1. Click Policies.
  2. Click +.
  3. Select Add Policy Set or Add Policy, as appropriate.

    You can name policies and policy sets anything you like. However, you should use relevant and contextual names, especially as the policy tree grows larger and more complex. When naming policies, consider the business rule that they are trying to model and verify that the names represent the operational policies of the organization.

  4. Update the policy to include targets, statements, and other changes.
  5. Optional: Use Properties to add metadata to the policy or policy set in the format of a key-value pair.
    1. Click + next to Properties.
    2. Click Add Property and enter a key-value pair.
  6. Optional: Select the Disable check box to disable your policy or policy set.

    If you disable the policy, it is not evaluated and produces a Not Applicable decision. When you disable it, the policy is shown as crossed out in the policy tree.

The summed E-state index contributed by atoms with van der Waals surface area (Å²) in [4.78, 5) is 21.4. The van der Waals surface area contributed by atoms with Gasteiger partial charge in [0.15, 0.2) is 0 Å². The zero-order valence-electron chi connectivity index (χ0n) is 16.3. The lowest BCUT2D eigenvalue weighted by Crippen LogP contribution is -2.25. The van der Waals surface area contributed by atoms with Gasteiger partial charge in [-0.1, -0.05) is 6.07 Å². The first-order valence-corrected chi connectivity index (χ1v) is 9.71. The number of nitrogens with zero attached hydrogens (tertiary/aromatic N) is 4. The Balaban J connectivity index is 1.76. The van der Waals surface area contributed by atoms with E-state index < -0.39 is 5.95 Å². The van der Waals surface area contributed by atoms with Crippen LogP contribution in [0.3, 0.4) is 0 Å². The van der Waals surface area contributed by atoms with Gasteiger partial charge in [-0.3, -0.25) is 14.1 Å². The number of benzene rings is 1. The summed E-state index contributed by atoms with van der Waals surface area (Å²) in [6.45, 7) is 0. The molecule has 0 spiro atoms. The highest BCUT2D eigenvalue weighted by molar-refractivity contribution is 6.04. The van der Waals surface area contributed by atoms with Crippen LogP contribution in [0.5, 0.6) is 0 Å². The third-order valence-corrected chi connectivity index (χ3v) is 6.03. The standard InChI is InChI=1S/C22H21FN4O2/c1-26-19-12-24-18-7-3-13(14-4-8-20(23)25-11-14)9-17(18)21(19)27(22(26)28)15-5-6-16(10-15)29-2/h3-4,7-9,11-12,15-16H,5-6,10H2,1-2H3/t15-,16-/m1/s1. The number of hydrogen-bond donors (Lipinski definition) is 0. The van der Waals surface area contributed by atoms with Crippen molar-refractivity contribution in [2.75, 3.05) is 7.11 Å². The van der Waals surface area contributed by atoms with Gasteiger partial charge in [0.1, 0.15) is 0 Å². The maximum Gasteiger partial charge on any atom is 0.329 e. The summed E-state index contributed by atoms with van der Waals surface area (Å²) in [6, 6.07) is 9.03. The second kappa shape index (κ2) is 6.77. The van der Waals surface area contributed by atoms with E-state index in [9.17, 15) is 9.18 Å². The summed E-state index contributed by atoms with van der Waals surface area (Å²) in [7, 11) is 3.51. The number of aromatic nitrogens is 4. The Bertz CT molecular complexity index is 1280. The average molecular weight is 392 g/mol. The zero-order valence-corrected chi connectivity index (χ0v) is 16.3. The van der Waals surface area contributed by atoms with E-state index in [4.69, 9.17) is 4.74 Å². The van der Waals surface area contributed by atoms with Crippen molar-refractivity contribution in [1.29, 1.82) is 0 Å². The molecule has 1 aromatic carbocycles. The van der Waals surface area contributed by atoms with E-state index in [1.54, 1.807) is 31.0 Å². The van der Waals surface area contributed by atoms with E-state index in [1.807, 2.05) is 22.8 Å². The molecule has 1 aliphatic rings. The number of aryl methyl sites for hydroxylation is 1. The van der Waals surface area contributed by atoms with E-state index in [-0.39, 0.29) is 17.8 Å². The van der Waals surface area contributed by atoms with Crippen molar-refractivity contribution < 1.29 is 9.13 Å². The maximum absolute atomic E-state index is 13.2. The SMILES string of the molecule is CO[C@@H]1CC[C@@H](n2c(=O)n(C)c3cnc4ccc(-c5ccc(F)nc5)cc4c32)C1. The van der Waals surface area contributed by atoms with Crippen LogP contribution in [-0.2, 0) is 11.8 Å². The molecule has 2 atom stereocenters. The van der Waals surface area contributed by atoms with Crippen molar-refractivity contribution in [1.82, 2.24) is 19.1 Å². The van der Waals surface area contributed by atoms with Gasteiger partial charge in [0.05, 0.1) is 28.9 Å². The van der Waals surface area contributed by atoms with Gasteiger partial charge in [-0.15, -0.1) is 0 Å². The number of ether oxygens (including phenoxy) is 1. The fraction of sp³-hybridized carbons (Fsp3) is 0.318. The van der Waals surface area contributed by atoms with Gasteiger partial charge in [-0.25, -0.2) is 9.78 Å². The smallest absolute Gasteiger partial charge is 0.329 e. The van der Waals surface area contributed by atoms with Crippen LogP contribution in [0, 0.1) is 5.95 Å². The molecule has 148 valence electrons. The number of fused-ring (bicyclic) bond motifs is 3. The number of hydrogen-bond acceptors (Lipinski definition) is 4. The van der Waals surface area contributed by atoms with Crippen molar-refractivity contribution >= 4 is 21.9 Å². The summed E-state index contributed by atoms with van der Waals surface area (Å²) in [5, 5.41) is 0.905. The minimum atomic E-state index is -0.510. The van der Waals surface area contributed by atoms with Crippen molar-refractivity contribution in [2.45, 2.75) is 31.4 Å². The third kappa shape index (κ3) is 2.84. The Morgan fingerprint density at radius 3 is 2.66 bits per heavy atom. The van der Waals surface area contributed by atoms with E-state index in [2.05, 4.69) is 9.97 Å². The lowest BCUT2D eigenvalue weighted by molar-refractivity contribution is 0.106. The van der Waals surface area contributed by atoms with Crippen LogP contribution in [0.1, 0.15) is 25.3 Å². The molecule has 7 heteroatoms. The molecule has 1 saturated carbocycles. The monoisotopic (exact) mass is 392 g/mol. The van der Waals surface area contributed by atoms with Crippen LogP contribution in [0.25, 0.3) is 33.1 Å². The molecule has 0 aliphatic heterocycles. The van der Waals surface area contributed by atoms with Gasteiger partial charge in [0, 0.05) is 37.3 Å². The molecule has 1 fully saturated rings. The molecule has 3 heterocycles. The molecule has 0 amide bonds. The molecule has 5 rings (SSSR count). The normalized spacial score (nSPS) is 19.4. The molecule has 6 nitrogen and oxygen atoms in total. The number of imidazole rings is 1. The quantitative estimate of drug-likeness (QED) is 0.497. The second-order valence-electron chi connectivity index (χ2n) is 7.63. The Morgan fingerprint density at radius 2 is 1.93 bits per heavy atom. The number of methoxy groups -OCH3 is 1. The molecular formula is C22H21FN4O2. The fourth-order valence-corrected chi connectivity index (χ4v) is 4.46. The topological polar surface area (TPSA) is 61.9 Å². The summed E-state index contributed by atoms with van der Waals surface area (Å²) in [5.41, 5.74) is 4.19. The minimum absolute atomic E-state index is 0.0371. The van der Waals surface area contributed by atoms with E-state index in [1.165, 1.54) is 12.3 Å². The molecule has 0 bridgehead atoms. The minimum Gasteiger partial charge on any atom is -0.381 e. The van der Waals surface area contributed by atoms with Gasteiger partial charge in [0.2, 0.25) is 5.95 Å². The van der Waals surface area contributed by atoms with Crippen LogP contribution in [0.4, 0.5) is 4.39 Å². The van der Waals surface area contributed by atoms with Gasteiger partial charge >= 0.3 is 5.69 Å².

Screen capture of a disabled policy being crossed out in the policy tree.

    You can also disable rules. If a rule is unreachable because of the rule structure and combining algorithm, disabling that rule has no effect on the final decision.

  7. Click Save changes.

    After you create a policy, you can modify it to be a repeating policy. For more information, see Repeating policies and attributes.

In the following example, the policy name is My Basic Policy. Because the name has been changed, you see a red dot in the upper-right corner. This dot indicates that the policy contains unsaved changes. If you try to leave the page, a modal opens and prompts you to save your changes.

Screen capture of the top of a policy definition, which displays its name, a unsaved change marker, and the Disabled check box, which allows you to deactivate the policy